1. I’m not using any excuses to not go vegan, I’m just not going to be vegan. I’m merely pointing out what many vegans refuse to acknowledge. There is no way to eat on this planet without killing something. I think we should consume less meat, but I personally am not giving it up. Animals will continue to eat other plants and animals. I refuse to value one life more than another because plants eat the decomposed bodies of other plants and animals. There is no moral superiority, everything eats a dead something else.

      1. You know plants have no central nervous systems, brains, or sentience. If they did, they’d be able to run away from predators. Vegans use and harm way fewer plants and animals, and if you valued any life at all, you’d be vegan. It’s simple.

      2. I and many scientists have proved that plants in fact do not have brains or nervous systems. However it has been proven that they react at an amazing speed to damage or predators. That is sentience. The reason they can’t run is that they don’t have legs. Instead they have developed bad flavors, spikes and poisons to stop predators. Vegans are very caught up on sentience, which is just another way of saying that they don’t care about eating things unless they scream when you bite them.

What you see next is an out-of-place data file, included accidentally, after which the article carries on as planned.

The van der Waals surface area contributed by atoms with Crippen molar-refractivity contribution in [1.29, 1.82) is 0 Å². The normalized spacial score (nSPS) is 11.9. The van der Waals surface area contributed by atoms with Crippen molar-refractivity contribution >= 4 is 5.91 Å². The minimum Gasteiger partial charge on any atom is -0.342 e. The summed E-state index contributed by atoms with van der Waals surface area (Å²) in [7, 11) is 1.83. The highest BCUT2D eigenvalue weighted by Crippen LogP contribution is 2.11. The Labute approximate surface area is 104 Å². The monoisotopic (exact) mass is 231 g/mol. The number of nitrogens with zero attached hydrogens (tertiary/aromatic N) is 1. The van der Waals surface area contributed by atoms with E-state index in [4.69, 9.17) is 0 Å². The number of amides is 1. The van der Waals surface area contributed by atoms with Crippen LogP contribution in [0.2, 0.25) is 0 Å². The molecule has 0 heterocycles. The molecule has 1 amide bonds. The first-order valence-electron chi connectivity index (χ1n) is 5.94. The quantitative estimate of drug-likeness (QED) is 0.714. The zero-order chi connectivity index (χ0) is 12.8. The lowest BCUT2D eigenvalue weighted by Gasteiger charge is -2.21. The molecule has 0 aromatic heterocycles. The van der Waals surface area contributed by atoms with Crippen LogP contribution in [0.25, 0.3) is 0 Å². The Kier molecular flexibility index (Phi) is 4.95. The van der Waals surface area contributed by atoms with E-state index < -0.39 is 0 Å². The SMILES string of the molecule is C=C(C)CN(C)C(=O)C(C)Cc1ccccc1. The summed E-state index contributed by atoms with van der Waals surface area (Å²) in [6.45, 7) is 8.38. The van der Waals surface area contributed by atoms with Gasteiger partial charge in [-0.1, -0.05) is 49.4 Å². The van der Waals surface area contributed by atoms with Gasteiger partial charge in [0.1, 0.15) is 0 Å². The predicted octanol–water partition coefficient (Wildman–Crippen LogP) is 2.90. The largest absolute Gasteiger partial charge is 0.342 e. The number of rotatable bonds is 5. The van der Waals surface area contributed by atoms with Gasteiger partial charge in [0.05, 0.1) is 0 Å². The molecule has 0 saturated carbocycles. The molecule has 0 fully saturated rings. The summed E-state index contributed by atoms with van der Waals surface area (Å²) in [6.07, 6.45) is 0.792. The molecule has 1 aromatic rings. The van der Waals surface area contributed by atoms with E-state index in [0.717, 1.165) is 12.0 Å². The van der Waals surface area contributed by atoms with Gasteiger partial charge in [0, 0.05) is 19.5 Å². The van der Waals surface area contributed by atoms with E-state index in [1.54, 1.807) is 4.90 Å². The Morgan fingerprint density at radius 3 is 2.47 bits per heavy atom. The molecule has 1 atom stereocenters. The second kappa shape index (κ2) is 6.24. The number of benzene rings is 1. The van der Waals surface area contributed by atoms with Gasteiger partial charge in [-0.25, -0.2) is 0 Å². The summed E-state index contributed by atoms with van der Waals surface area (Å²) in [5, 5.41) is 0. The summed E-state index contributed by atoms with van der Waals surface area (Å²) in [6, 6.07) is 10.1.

3. I’m referring to feelings and emotions. If you think you can compare the emotions of an animal to a plant, then that’s a shame. It is not the same as a plant reacting to stimuli. Forcibly impregnating animals, stealing away their young, tying up them up, and killing animals IS NOT equal to cutting up a carrot. And if you truly did not value the life of animals over plants then I’d be worried, because that’s essentially saying you see no problem with ending a life over cutting grass. Kinda scary.

      4. I personally think it’s kind of scary that you think plants don’t feel in any way. You just keep trying to justify one kind of murder over another. I’m not torn up about cutting grass or eating plants, but I’m not torn up about eating animals either. Plants aren’t like animals. You have told me that plants don’t feel and I proved you wrong, then you told me they don’t react, and I proved you wrong, now you are trying to tell me that they don’t have feelings again. Just because animals have a wide range of emotions doesn’t mean plants don’t have any.